“The conservancy really tries to not do this sort of thing. We try to make sure that houses stay in good condition and good ownership and ideally on the same piece of property that they were always intended for, but every now and then, we run into situations where that can’t be,” explained Quigley, a co-chair of the conservancy’s Advocacy Committee.

The Lindholm House had interested buyers, but Quigley said the problem was that people realized it was beyond their ability to move the house due to the encroaching development at its current location. The house was marketed to people both interested in preserving it on its Cloquet site and relocating it.

“The house had been vacant for more than two years and its condition was starting to deteriorate,” Halstead said. “It had been on the market on and off during the last 10 years … but there’s a lot of development coming in around the area so it was not going to be the same kind of setting that it was originally designed for. They were having difficulty attracting a new owner who wanted to live in it in that setting, knowing that development was going to be more intensive as time went on.”

With no takers, the McKinney family donated the Lindholm House to Usonian Preservation Inc., the nonprofit group associated with Polymath Park.

The Lindholm House will become the fourth house located at the park — it’s already home to the Duncan House designed by Wright and the Balter and Blum houses designed by Wright’s apprentice Peter Berndtson. In addition to tours, the Duncan House is available to reserve for overnight stays and the Lindholm House also is expected to be available for reservations, according to the conservancy. Polymath Park, about an hour east of Pittsburgh in an area called Laurel Highlands, is also located near Wright’s Fallingwater and Kentuck Knob houses.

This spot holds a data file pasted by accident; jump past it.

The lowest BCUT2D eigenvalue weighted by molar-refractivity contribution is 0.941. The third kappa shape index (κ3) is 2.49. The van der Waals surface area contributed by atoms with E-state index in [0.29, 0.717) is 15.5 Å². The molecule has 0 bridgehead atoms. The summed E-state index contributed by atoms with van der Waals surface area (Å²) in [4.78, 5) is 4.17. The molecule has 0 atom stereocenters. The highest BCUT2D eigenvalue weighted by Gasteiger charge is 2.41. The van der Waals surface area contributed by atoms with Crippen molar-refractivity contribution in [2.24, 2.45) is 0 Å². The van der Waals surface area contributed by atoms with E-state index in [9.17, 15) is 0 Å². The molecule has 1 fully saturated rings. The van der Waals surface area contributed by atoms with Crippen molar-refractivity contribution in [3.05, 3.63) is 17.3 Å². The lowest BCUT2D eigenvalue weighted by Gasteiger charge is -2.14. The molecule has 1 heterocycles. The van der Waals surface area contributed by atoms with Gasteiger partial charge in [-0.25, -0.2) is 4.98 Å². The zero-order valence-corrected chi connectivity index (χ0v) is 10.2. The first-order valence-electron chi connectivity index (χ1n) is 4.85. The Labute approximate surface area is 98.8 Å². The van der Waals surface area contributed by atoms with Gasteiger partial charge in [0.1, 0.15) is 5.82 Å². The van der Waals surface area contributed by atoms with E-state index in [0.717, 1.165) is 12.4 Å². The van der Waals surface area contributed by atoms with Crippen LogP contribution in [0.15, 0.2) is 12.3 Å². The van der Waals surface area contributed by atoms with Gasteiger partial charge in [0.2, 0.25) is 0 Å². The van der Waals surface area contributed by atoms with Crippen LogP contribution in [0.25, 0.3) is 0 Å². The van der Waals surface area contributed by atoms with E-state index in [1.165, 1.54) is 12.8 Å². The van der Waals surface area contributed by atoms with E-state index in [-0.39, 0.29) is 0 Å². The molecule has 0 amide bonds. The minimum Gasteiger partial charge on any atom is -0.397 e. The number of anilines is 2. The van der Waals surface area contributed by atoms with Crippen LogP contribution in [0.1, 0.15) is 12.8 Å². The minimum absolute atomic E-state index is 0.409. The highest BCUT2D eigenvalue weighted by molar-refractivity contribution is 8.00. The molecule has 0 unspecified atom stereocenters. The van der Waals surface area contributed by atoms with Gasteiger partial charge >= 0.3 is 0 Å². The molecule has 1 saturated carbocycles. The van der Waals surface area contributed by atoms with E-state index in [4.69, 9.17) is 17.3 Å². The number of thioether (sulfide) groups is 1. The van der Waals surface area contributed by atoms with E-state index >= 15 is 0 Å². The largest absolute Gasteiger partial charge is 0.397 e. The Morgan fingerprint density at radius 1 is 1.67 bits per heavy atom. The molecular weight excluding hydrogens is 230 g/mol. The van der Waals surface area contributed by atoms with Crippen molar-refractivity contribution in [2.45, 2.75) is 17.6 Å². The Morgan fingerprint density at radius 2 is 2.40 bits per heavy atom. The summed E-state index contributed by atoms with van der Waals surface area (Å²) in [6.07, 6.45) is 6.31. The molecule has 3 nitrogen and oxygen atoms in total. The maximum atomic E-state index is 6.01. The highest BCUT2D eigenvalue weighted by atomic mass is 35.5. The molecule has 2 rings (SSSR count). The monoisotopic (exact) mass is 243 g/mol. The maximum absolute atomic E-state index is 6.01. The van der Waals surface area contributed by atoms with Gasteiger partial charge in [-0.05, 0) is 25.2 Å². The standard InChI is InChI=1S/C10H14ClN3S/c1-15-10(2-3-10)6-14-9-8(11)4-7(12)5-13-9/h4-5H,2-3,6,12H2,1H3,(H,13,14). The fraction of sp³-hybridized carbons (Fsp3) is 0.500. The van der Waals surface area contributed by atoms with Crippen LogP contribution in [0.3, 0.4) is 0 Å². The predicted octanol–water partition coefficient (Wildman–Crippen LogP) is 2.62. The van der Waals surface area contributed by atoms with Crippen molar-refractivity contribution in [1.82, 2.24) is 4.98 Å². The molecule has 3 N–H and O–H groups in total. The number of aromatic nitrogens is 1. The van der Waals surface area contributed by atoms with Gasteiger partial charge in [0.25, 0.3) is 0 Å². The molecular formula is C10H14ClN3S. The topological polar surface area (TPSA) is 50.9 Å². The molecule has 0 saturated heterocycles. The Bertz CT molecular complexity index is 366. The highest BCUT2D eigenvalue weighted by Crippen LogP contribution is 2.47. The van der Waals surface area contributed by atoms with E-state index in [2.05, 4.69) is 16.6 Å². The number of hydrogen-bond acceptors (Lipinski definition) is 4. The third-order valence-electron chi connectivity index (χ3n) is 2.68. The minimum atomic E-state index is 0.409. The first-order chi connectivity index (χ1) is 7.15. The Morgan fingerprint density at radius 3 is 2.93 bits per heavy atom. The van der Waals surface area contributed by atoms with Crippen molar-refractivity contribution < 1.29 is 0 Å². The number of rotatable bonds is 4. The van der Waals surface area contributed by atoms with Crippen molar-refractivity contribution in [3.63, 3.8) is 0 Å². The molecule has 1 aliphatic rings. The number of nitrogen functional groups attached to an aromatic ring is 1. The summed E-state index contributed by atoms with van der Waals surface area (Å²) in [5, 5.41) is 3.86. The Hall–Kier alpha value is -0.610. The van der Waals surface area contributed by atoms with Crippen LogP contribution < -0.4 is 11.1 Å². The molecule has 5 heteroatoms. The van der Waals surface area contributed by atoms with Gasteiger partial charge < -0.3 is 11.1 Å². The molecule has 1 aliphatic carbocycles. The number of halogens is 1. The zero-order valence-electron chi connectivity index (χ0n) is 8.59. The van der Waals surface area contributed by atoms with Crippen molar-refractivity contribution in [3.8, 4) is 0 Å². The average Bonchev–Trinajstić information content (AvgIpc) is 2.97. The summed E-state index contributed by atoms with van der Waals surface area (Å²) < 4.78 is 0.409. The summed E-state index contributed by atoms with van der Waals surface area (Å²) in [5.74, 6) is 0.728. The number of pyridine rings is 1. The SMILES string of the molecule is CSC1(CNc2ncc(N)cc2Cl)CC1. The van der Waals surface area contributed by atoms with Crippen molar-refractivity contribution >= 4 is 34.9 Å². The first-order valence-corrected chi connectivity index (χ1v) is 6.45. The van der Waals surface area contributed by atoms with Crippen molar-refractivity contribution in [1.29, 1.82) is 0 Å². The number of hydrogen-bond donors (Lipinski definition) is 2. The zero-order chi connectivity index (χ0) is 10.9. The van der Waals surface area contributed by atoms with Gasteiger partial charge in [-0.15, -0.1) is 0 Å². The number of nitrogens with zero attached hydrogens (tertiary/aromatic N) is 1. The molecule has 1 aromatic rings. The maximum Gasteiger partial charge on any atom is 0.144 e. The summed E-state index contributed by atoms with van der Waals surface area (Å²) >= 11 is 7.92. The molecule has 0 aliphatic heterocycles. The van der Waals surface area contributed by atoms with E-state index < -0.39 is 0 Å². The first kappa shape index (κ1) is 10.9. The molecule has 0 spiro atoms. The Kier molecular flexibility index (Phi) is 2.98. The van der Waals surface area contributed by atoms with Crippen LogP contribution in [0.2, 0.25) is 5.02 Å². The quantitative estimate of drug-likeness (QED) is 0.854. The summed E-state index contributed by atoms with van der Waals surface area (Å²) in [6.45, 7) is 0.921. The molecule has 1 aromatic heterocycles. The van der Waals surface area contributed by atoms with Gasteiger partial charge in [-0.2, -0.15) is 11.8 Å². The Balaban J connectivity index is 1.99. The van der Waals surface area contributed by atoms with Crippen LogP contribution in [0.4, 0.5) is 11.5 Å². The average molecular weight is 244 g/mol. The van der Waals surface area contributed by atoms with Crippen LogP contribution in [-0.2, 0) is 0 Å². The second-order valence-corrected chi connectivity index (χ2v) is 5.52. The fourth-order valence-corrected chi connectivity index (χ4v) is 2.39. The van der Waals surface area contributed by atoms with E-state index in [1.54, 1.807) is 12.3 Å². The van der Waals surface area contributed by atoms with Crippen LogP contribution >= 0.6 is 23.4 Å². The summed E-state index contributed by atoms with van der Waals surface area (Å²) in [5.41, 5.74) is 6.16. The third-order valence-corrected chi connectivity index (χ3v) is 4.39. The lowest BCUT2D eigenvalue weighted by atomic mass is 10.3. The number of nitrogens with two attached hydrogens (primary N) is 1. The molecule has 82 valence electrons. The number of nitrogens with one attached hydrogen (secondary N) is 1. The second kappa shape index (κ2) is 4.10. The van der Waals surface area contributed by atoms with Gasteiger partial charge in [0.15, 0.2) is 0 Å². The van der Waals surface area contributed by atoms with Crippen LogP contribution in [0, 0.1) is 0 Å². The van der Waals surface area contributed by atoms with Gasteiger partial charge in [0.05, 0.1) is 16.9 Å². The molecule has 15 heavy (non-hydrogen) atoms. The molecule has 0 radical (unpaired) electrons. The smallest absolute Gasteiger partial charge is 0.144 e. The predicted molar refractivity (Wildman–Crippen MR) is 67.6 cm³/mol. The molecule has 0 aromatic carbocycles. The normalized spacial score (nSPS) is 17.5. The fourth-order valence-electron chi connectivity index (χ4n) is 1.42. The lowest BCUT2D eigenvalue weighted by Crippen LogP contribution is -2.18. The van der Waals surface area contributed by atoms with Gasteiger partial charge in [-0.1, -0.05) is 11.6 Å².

The deconstruction of the Lindholm House was kept under wraps because of concerns about people coming by to take a souvenir of the house, Quigley said. Over the course of four weeks in April and May, the Lindholm House was dismantled piece by piece by a crew of just a few people and then put into trailers to be transported to Pennsylvania. One person on the crew was responsible for numbering, photographing, documenting and tracking every piece of the house.

“Once you have a pile of lumber, it’s a mess. ‘Where did that one go?’ It’s really incredibly intricate,” Quigley said.

Parts of the Lindholm House that Quigley called the “superstructure” — concrete block on the exterior and poured concrete for the floor foundation — were demolished. Those parts will be newly constructed at Polymath Park, he explained.

Although it only took four weeks to deconstruct the house, reconstructing the house piece-by-piece is expected to take much longer. The house is expected to open at Polymath Park in spring 2017.

“The superstructure gets built and then all these pieces and parts come out, all the windows, all the doors, in this case roofing tile — there were clay tiles on the roof — and then all these individual boards have to be reassembled. It’s incredibly labor intensive,” Quigley said.